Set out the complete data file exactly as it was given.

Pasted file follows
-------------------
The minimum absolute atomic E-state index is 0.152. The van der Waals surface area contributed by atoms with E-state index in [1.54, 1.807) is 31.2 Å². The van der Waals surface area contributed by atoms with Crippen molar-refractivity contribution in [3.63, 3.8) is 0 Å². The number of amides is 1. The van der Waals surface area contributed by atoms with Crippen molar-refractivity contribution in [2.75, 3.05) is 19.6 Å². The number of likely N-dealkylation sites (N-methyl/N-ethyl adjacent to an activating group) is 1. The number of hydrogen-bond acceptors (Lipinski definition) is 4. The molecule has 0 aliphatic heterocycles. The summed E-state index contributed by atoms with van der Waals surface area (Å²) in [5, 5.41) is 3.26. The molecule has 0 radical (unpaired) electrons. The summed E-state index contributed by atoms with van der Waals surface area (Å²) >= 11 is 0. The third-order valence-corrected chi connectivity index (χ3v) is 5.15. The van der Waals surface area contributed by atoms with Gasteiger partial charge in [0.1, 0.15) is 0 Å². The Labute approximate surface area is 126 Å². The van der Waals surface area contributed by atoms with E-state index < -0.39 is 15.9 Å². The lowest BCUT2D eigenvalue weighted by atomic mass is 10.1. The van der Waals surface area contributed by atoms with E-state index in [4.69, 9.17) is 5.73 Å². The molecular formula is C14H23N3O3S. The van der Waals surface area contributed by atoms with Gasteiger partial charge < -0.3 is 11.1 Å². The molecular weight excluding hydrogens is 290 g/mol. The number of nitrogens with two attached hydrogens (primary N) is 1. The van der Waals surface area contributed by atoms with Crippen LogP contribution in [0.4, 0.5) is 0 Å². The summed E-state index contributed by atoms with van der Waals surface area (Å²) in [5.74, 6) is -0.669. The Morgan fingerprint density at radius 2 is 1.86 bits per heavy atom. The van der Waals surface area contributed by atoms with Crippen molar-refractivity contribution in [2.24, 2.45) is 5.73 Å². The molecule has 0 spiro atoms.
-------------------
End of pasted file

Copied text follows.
The minimum absolute atomic E-state index is 0.152. The van der Waals surface area contributed by atoms with E-state index in [1.54, 1.807) is 31.2 Å². The van der Waals surface area contributed by atoms with Crippen molar-refractivity contribution in [3.63, 3.8) is 0 Å². The number of amides is 1. The van der Waals surface area contributed by atoms with Crippen molar-refractivity contribution in [2.75, 3.05) is 19.6 Å². The number of likely N-dealkylation sites (N-methyl/N-ethyl adjacent to an activating group) is 1. The number of hydrogen-bond acceptors (Lipinski definition) is 4. The molecule has 0 aliphatic heterocycles. The summed E-state index contributed by atoms with van der Waals surface area (Å²) in [5, 5.41) is 3.26. The molecule has 0 radical (unpaired) electrons. The summed E-state index contributed by atoms with van der Waals surface area (Å²) >= 11 is 0. The third-order valence-corrected chi connectivity index (χ3v) is 5.15. The van der Waals surface area contributed by atoms with Gasteiger partial charge in [0.1, 0.15) is 0 Å². The Labute approximate surface area is 126 Å². The van der Waals surface area contributed by atoms with E-state index < -0.39 is 15.9 Å². The lowest BCUT2D eigenvalue weighted by atomic mass is 10.1. The van der Waals surface area contributed by atoms with E-state index in [4.69, 9.17) is 5.73 Å². The molecular formula is C14H23N3O3S. The van der Waals surface area contributed by atoms with Gasteiger partial charge < -0.3 is 11.1 Å². The molecular weight excluding hydrogens is 290 g/mol. The number of nitrogens with two attached hydrogens (primary N) is 1. The van der Waals surface area contributed by atoms with Crippen LogP contribution in [0.4, 0.5) is 0 Å². The summed E-state index contributed by atoms with van der Waals surface area (Å²) in [5.74, 6) is -0.669. The Morgan fingerprint density at radius 2 is 1.86 bits per heavy atom. The van der Waals surface area contributed by atoms with Crippen molar-refractivity contribution in [2.24, 2.45) is 5.73 Å². The molecule has 0 spiro atoms.